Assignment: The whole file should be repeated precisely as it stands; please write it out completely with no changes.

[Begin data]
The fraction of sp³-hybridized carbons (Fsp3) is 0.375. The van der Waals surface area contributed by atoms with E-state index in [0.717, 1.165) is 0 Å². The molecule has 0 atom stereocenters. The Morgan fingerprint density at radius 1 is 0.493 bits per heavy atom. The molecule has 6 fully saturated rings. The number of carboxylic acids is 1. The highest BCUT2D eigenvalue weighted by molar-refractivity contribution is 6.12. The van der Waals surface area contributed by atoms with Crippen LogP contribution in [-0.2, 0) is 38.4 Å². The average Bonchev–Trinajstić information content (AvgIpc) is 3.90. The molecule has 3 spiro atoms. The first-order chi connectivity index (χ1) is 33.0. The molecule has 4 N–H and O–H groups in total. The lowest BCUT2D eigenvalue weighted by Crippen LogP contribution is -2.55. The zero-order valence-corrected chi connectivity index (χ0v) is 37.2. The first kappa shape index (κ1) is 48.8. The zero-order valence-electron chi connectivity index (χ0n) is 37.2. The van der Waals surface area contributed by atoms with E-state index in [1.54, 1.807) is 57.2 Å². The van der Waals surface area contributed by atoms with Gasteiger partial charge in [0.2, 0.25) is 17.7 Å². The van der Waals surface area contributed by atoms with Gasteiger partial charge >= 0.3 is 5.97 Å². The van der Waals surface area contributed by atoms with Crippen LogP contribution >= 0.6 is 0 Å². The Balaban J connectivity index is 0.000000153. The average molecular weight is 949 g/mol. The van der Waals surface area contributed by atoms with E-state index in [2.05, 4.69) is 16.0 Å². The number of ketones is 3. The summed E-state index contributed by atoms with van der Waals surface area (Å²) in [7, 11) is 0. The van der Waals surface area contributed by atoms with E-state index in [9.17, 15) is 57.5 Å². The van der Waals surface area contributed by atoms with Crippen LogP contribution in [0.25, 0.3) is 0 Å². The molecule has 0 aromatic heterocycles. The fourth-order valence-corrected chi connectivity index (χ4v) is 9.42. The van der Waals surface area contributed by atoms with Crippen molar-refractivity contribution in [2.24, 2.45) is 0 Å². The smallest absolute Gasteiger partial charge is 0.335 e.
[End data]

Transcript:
The fraction of sp³-hybridized carbons (Fsp3) is 0.375. The van der Waals surface area contributed by atoms with E-state index in [0.717, 1.165) is 0 Å². The molecule has 0 atom stereocenters. The Morgan fingerprint density at radius 1 is 0.493 bits per heavy atom. The molecule has 6 fully saturated rings. The number of carboxylic acids is 1. The highest BCUT2D eigenvalue weighted by molar-refractivity contribution is 6.12. The van der Waals surface area contributed by atoms with Crippen LogP contribution in [-0.2, 0) is 38.4 Å². The average Bonchev–Trinajstić information content (AvgIpc) is 3.90. The molecule has 3 spiro atoms. The first-order chi connectivity index (χ1) is 33.0. The molecule has 4 N–H and O–H groups in total. The lowest BCUT2D eigenvalue weighted by Crippen LogP contribution is -2.55. The zero-order valence-corrected chi connectivity index (χ0v) is 37.2. The first kappa shape index (κ1) is 48.8. The zero-order valence-electron chi connectivity index (χ0n) is 37.2. The van der Waals surface area contributed by atoms with E-state index in [1.54, 1.807) is 57.2 Å². The van der Waals surface area contributed by atoms with Gasteiger partial charge in [0.2, 0.25) is 17.7 Å². The van der Waals surface area contributed by atoms with Gasteiger partial charge >= 0.3 is 5.97 Å². The van der Waals surface area contributed by atoms with Crippen LogP contribution >= 0.6 is 0 Å². The Balaban J connectivity index is 0.000000153. The average molecular weight is 949 g/mol. The van der Waals surface area contributed by atoms with E-state index in [2.05, 4.69) is 16.0 Å². The number of ketones is 3. The summed E-state index contributed by atoms with van der Waals surface area (Å²) in [7, 11) is 0. The van der Waals surface area contributed by atoms with E-state index in [9.17, 15) is 57.5 Å². The van der Waals surface area contributed by atoms with Crippen LogP contribution in [0.25, 0.3) is 0 Å². The molecule has 0 aromatic heterocycles. The fourth-order valence-corrected chi connectivity index (χ4v) is 9.42. The van der Waals surface area contributed by atoms with Crippen molar-refractivity contribution in [2.24, 2.45) is 0 Å². The smallest absolute Gasteiger partial charge is 0.335 e.